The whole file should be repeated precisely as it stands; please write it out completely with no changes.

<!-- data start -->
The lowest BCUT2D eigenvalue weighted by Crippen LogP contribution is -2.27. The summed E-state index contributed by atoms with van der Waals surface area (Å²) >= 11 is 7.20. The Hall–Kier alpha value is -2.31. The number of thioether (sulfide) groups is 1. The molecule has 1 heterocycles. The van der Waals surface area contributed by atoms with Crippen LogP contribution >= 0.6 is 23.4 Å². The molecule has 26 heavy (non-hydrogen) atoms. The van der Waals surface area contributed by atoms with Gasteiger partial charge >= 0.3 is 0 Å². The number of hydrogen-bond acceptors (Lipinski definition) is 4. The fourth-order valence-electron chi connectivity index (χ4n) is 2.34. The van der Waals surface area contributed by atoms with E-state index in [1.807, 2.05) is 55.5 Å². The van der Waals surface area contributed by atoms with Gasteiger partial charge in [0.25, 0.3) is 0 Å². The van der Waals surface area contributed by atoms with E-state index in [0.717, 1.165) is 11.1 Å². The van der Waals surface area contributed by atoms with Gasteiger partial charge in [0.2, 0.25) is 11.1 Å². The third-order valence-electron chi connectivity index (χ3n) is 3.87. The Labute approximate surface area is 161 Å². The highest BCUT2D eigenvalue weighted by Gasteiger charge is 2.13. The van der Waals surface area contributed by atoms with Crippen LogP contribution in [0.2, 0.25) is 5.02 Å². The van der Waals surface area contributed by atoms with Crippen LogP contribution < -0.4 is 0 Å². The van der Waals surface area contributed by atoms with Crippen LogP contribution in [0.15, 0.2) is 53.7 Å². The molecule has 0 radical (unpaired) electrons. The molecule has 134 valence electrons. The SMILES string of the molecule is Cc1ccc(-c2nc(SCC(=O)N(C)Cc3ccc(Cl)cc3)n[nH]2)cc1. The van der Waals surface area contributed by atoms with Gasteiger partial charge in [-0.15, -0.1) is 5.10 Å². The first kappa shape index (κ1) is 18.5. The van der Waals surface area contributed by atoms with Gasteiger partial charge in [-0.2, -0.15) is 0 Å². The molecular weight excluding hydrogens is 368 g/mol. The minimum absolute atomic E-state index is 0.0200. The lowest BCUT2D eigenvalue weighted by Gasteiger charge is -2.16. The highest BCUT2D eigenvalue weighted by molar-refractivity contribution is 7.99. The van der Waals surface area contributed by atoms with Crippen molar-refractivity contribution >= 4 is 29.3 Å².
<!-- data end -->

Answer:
The lowest BCUT2D eigenvalue weighted by Crippen LogP contribution is -2.27. The summed E-state index contributed by atoms with van der Waals surface area (Å²) >= 11 is 7.20. The Hall–Kier alpha value is -2.31. The number of thioether (sulfide) groups is 1. The molecule has 1 heterocycles. The van der Waals surface area contributed by atoms with Crippen LogP contribution >= 0.6 is 23.4 Å². The molecule has 26 heavy (non-hydrogen) atoms. The van der Waals surface area contributed by atoms with Gasteiger partial charge >= 0.3 is 0 Å². The number of hydrogen-bond acceptors (Lipinski definition) is 4. The fourth-order valence-electron chi connectivity index (χ4n) is 2.34. The van der Waals surface area contributed by atoms with E-state index in [1.807, 2.05) is 55.5 Å². The van der Waals surface area contributed by atoms with Gasteiger partial charge in [0.25, 0.3) is 0 Å². The van der Waals surface area contributed by atoms with E-state index in [0.717, 1.165) is 11.1 Å². The van der Waals surface area contributed by atoms with Gasteiger partial charge in [0.2, 0.25) is 11.1 Å². The third-order valence-electron chi connectivity index (χ3n) is 3.87. The Labute approximate surface area is 161 Å². The highest BCUT2D eigenvalue weighted by Gasteiger charge is 2.13. The van der Waals surface area contributed by atoms with Crippen LogP contribution in [0.2, 0.25) is 5.02 Å². The van der Waals surface area contributed by atoms with Crippen LogP contribution < -0.4 is 0 Å². The van der Waals surface area contributed by atoms with Crippen LogP contribution in [0.15, 0.2) is 53.7 Å². The molecule has 0 radical (unpaired) electrons. The molecule has 134 valence electrons. The SMILES string of the molecule is Cc1ccc(-c2nc(SCC(=O)N(C)Cc3ccc(Cl)cc3)n[nH]2)cc1. The van der Waals surface area contributed by atoms with Gasteiger partial charge in [-0.15, -0.1) is 5.10 Å². The first kappa shape index (κ1) is 18.5. The van der Waals surface area contributed by atoms with Gasteiger partial charge in [-0.2, -0.15) is 0 Å². The molecular weight excluding hydrogens is 368 g/mol. The minimum absolute atomic E-state index is 0.0200. The lowest BCUT2D eigenvalue weighted by Gasteiger charge is -2.16. The highest BCUT2D eigenvalue weighted by molar-refractivity contribution is 7.99. The van der Waals surface area contributed by atoms with Crippen molar-refractivity contribution >= 4 is 29.3 Å².